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City of Banjul
Saturday, June 22, 2024

CHE, partners celebrate World Menstrual Health, Hygiene Day

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By Aminata Kuyateh

The Comprehensive Health Education (CHE) project under the Ministry of Basic and Secondary Education (MoBSE) in partnership with Girls Pride Gambia (GPG) and support from UNFPA organised an inter-school competition on Funneh game to commemorate world menstrual health and hygiene day held at the region one directorate in Kanifing.

The commemoration of menstrual health and hygiene day which is observed annually on May 28th raise awareness on importance of menstrual health and hygiene management and break the stigma surrounding menstruation and promote access to proper menstrual products and proper sanitary facilities.

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Twenty 20 schools, both upper basic and senior secondary schools within the Greater Banjul Area came together to compete using a Funneh board game on menstrual health and hygiene management.

The winners of the Upper Basic School category are New Covenant UBS, St Joseph’s UBS and Abuko UBS and for the Senior Secondary School category the winners are Baptist SSS, Ndows SSS and Kotu SSS respectively.

The initiative aimed to promote menstrual health and hygiene education among students while fostering a fun and engaging learning environment.

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Highlighting the importance of menstrual health and hygiene, breaking taboos and advocating for the rights and dignity of women and girls, the director of research and curriculum region 1, Momodou Jeng emphasised the government’s commitment to improving menstrual health and hygiene across the country.

He stated that menstrual health is a fundamental human right. “We must ensure that all girls and women have access to the necessary information and resources to manage their menstruation with dignity”.

Principal investigator comprehensive health education, Phebian Ina Grant-Sagnia said menstruation is a biological process that should be understood, respected and managed with dignity. “Together, we can create a culture where menstrual health is no longer a source of shame but a celebrated aspect of our collective health and well being.”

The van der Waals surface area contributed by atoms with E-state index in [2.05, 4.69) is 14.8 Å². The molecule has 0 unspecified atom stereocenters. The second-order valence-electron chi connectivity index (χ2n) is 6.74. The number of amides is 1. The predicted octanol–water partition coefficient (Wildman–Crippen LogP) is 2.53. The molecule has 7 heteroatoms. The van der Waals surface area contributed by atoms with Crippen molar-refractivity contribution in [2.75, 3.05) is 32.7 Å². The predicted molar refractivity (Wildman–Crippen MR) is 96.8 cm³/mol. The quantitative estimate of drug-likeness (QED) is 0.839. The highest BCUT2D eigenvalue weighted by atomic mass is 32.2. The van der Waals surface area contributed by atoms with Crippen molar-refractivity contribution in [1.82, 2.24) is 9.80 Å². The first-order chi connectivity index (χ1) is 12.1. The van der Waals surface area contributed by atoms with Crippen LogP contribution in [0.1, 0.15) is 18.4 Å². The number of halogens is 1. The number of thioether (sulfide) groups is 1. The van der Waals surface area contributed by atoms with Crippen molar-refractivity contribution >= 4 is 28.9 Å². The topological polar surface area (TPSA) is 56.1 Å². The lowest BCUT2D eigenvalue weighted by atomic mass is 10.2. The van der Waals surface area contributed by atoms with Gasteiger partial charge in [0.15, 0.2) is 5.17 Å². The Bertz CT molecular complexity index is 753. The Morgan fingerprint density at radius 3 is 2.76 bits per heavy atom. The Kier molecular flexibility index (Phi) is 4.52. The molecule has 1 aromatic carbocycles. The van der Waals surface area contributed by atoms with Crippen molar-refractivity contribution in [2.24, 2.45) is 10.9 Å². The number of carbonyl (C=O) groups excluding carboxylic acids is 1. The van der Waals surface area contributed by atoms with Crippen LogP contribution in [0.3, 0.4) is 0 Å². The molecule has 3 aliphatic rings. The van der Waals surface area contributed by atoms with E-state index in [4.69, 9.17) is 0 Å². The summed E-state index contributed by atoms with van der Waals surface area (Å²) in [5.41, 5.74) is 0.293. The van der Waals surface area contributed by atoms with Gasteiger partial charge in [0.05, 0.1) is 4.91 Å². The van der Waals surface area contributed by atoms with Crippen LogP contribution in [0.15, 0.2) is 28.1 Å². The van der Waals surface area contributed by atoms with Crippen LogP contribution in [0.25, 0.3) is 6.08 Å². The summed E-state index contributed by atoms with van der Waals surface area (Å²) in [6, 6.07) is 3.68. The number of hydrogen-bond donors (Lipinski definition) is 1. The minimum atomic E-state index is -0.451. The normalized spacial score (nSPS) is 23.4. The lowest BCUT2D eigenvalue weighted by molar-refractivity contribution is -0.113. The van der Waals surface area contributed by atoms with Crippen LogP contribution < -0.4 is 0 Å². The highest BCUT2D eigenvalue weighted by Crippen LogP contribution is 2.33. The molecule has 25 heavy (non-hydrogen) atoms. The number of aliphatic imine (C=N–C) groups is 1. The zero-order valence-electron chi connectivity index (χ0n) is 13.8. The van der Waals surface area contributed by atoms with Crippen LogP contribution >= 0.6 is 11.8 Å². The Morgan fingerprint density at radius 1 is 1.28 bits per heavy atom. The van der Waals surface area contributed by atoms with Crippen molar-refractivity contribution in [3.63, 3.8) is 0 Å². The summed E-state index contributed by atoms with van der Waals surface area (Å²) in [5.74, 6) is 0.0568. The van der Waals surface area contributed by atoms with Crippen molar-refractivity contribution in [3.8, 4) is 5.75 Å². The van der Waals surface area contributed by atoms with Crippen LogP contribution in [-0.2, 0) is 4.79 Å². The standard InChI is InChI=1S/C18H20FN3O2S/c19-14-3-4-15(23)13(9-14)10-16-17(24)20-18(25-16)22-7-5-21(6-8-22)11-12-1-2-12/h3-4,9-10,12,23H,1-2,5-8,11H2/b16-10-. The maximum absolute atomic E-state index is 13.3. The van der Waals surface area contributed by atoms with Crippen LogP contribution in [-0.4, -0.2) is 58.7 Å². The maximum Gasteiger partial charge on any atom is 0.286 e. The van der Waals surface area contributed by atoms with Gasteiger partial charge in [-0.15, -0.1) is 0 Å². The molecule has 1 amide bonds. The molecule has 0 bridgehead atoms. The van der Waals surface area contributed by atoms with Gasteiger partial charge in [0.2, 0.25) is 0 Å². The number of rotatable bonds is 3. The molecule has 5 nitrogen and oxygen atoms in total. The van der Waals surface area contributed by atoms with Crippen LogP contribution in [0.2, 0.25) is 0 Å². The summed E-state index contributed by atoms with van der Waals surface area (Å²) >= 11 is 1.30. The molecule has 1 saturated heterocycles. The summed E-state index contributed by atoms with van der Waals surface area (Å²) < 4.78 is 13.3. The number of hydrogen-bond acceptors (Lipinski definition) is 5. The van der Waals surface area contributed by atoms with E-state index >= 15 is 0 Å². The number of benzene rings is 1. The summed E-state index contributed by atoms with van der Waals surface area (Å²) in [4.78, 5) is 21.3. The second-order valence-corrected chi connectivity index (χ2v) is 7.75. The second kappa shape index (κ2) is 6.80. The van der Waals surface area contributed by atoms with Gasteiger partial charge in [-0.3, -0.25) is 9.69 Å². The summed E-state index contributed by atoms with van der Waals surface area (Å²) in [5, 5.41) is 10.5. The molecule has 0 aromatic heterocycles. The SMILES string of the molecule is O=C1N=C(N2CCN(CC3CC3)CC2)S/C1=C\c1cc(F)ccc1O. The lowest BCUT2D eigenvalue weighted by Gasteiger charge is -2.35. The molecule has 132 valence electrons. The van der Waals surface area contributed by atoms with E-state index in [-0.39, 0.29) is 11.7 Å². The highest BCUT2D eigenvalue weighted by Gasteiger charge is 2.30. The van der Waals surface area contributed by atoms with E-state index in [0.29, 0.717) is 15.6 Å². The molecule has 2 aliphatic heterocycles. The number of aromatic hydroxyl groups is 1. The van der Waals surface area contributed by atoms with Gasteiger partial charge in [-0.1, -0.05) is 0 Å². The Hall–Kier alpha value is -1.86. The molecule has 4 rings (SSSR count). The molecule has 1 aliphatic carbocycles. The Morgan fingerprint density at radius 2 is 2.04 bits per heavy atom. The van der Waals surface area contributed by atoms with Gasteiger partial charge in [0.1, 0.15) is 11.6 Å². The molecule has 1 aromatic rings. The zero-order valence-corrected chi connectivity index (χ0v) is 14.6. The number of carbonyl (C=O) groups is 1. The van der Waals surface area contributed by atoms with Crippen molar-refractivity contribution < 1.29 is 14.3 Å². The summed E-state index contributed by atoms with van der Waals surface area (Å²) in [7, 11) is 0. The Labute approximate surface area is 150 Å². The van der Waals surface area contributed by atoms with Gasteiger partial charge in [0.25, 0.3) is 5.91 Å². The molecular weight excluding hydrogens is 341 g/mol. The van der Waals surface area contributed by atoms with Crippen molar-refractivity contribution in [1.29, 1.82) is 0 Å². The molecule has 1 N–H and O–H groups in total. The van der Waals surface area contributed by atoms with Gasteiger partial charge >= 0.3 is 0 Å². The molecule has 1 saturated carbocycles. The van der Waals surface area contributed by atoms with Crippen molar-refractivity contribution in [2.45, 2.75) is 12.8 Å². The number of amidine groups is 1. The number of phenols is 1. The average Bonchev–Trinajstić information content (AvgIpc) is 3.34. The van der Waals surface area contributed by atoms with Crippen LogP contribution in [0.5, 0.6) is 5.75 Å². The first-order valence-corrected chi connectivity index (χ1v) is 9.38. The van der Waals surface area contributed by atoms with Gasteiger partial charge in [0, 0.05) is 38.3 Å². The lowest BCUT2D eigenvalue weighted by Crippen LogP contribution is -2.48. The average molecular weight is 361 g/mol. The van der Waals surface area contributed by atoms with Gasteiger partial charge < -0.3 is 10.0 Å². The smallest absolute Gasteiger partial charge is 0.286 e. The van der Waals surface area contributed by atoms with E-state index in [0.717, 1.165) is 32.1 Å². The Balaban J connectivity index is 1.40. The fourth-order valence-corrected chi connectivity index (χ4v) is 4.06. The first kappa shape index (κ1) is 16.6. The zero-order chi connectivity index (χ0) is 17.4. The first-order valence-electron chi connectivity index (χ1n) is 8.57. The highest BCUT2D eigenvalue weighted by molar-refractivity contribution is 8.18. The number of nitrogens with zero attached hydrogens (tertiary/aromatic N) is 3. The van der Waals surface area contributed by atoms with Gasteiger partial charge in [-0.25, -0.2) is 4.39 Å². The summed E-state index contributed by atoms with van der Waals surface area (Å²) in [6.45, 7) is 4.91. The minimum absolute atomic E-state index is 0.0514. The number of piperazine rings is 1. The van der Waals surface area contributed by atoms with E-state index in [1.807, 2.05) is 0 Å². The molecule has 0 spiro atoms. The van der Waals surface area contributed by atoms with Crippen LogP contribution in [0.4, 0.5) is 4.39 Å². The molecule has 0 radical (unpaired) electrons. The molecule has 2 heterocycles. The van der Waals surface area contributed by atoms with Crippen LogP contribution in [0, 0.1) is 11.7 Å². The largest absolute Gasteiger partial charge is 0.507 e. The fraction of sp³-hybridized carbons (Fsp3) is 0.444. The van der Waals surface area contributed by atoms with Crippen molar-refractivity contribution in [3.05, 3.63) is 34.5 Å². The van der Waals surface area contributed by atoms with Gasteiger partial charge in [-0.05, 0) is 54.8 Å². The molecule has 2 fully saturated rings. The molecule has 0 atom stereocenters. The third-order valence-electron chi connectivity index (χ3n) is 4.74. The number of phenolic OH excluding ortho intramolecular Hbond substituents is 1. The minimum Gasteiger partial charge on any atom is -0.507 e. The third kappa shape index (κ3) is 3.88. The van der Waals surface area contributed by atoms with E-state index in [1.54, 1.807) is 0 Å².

Phebian said this year’s theme reaches together for a period of friendly world, reminding “us that change happens when we join forces.” She urged every girl and woman to move forward with courage and compassion, breaking silence and building a healthier and more informed society.

She said the success of this year’s World Menstrual Health and Hygiene Day highlights the power of collective action and community engagement. As we move forward, it is crucial for all sectors of society to remain committed to this cause. “By working together, we can create an environment where menstruation is no longer a source of shame or disadvantage but a normal, healthy part of life,” she concluded.

In a significant move to address the lack of access to menstrual hygiene products, thousands of menstrual hygiene kits were distributed to girls from various schools across Banjul. Each kit included reusable sanitary pads, soap, and educational materials on menstrual health. The initiative, supported by local and international donors, aims to alleviate the financial burden on families and ensure that no girl misses school due to menstruation.

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